ENTREPRENEURSHIP / OCT. 06, 2014
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How to Write Off Bad Debt in the UK

Working as a freelancer has its advantages. The problem is you’re responsible for getting paid. You’re the one who has to chase down your employers to get the money you’re owed. This can prove a problem if they’ve disappeared off of the face of the earth or they’re flat-out refusing to pay. Thankfully, you can save money by writing it off your tax bill as a bad debt. In other words, you can get the money you’re rightfully owed.

In this article, we’re going to show you how you can get a tax break when clients don’t pay what they owe you.

Bad Debt Relief

Under the current rules set down by HMRC, bad debts can be written off against annual profits. This means you could fall under a different tax band if you have enough bad debt. In essence, depending on the figures you could gain all the money back in the form of a tax break. It doesn’t always work this way and you could lose out, but you will gain some of the money back that you lost.

There are some conditions relating to this tax break, though.

Companies that Go Bust

To start with, you can only claim against a client if their business has been liquidated as a result of bad debts. In this day and age, this is more common than you think. If you can prove that the company has gone into liquidation, this automatically gives you the right to write off a bad debt against your profits for the year. Now you don’t have to do anything else except put the number down on your return.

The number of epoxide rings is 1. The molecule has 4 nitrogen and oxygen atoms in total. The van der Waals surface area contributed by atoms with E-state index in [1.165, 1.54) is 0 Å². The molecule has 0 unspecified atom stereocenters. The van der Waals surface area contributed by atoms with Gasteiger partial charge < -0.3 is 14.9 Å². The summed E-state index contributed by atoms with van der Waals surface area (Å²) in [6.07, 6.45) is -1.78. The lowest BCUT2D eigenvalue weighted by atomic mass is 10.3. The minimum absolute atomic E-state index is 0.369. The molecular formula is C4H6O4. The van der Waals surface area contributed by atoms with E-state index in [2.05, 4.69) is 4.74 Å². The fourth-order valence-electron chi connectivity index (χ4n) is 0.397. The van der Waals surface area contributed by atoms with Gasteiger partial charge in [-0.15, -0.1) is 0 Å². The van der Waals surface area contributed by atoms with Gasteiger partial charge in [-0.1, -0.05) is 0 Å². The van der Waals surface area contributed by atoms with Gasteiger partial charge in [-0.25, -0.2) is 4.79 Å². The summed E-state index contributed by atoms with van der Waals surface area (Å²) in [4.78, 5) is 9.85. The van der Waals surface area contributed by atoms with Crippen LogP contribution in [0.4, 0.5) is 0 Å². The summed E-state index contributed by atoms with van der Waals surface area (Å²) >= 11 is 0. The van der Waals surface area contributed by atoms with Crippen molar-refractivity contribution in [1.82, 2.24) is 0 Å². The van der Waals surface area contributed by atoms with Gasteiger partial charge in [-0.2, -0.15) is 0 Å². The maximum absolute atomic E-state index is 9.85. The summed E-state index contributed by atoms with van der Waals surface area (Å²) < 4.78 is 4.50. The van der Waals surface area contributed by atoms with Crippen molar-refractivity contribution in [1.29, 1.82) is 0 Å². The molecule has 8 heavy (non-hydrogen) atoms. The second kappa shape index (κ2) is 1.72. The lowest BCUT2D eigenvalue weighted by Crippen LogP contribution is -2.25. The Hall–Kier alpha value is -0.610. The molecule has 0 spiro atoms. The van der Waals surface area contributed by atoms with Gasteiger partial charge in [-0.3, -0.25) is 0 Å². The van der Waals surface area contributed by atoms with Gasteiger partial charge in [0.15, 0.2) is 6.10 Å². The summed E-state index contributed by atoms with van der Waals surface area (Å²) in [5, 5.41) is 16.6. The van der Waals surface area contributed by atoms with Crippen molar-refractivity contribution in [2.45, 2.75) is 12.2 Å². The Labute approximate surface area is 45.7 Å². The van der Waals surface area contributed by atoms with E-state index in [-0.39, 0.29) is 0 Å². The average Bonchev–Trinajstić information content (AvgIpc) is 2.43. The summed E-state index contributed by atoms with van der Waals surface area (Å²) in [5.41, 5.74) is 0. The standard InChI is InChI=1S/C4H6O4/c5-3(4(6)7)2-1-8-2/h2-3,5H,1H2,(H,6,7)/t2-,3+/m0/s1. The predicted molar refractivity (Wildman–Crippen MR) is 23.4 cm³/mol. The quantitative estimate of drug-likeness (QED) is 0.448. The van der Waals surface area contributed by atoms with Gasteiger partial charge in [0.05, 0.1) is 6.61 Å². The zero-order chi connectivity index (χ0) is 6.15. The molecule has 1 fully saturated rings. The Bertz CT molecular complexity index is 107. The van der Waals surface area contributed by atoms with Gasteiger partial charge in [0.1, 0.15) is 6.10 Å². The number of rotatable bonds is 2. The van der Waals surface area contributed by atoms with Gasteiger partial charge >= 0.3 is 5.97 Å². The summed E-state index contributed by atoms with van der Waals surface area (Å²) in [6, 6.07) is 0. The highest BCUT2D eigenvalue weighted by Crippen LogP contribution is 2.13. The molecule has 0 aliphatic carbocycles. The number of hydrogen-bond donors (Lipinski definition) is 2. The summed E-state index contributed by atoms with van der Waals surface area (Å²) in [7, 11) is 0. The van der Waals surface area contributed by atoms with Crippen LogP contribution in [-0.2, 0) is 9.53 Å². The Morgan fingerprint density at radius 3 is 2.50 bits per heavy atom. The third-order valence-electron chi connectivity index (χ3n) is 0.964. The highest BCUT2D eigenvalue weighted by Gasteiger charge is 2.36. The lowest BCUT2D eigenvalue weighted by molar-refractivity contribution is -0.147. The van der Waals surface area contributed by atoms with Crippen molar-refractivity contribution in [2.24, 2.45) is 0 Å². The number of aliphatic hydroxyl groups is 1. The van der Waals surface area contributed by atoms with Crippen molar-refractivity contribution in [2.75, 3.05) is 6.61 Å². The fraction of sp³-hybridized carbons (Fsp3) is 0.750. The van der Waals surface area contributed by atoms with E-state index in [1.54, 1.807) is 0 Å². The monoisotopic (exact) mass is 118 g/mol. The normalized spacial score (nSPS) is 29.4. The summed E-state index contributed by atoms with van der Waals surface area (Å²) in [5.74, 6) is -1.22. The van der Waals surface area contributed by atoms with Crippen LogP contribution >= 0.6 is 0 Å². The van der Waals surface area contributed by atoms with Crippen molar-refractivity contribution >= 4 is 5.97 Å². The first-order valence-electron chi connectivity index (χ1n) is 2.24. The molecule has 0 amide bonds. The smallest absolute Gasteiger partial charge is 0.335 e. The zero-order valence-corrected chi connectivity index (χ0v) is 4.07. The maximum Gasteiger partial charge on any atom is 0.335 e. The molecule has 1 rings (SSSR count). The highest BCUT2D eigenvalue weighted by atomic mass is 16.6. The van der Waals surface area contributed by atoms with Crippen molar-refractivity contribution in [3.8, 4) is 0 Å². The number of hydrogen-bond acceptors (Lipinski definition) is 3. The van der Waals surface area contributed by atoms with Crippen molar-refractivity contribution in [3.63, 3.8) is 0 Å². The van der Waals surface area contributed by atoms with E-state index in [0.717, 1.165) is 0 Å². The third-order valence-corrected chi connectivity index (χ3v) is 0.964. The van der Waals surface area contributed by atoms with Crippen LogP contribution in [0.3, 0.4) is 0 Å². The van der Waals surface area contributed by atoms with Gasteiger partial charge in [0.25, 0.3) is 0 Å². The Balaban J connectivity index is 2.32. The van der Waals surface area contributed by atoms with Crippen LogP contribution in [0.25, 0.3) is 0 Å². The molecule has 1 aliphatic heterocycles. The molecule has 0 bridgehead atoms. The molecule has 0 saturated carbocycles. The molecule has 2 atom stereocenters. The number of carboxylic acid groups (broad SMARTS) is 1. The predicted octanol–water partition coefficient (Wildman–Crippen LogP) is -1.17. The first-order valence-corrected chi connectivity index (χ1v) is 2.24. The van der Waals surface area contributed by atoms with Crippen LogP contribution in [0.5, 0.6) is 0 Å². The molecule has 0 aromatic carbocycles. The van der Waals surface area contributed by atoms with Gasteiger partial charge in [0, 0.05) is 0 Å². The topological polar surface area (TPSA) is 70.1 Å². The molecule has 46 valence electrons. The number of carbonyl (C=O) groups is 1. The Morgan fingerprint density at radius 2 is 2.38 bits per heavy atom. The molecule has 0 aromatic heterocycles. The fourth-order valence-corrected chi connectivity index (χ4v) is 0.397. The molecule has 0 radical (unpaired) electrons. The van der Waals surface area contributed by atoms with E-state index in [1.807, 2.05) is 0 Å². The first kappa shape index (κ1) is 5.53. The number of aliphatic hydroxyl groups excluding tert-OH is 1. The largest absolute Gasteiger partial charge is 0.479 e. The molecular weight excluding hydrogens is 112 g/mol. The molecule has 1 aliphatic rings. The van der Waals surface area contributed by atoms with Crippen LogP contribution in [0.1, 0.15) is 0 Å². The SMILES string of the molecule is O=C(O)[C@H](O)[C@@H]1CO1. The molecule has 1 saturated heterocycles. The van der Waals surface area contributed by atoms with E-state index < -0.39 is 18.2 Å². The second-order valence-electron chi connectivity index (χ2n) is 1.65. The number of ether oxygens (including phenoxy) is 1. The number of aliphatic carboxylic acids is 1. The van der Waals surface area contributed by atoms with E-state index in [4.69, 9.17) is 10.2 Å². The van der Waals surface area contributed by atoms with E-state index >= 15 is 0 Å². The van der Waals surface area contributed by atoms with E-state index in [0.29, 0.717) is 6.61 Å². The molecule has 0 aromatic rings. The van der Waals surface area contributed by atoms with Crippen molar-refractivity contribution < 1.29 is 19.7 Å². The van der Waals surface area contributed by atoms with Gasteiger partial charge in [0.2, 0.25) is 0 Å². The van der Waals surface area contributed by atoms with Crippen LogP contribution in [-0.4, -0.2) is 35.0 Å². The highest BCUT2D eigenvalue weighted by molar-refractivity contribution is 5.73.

A Refusal to Pay

Where it gets more difficult and more time-consuming is when you have to deal with a business that has simply refused to pay you. In this situation, you have to have enough evidence that they have gone out of their way to not pay you. You have to make it clear that you have exhausted every single avenue available to you in your bid to have your invoice paid.

You would need to start by sending them multiple written demands. You can do this through email or through the post. Save copies of every letter you send. If you send one every few weeks for a few months, this is enough to demonstrate to HMRC that you have given the company more than enough chances to pay.

At this point, you have to move on to the next step. You’ll have to consult your legal representation and ask them to take the matter to court. A court summons and an official letter from your solicitor will also prove to HMRC that you have done everything you can to claim the money back.

Insolvency Practitioner

In the meantime, an unpaid debt may put your business into financial difficulties. Of course, you can’t write off anything until you’ve officially got enough evidence to write a bill off as an unpaid debt. If you need help, you can negotiate with HMRC for temporary relief using an insolvency practitioner. Don’t let the name scare you. They’re there to help companies get back on their feet if they’ve fallen victim to a client who hasn’t paid.

Many of them will speak to you initially free of charge, so don’t worry about getting yourself into further debt. 

Overall, this isn’t an issue to bury your head in the sand about. Do everything you can to reclaim the money and go through the proper channels. You can and will get your money sooner or later. Sometimes it’s necessary to do things the hard way.

 

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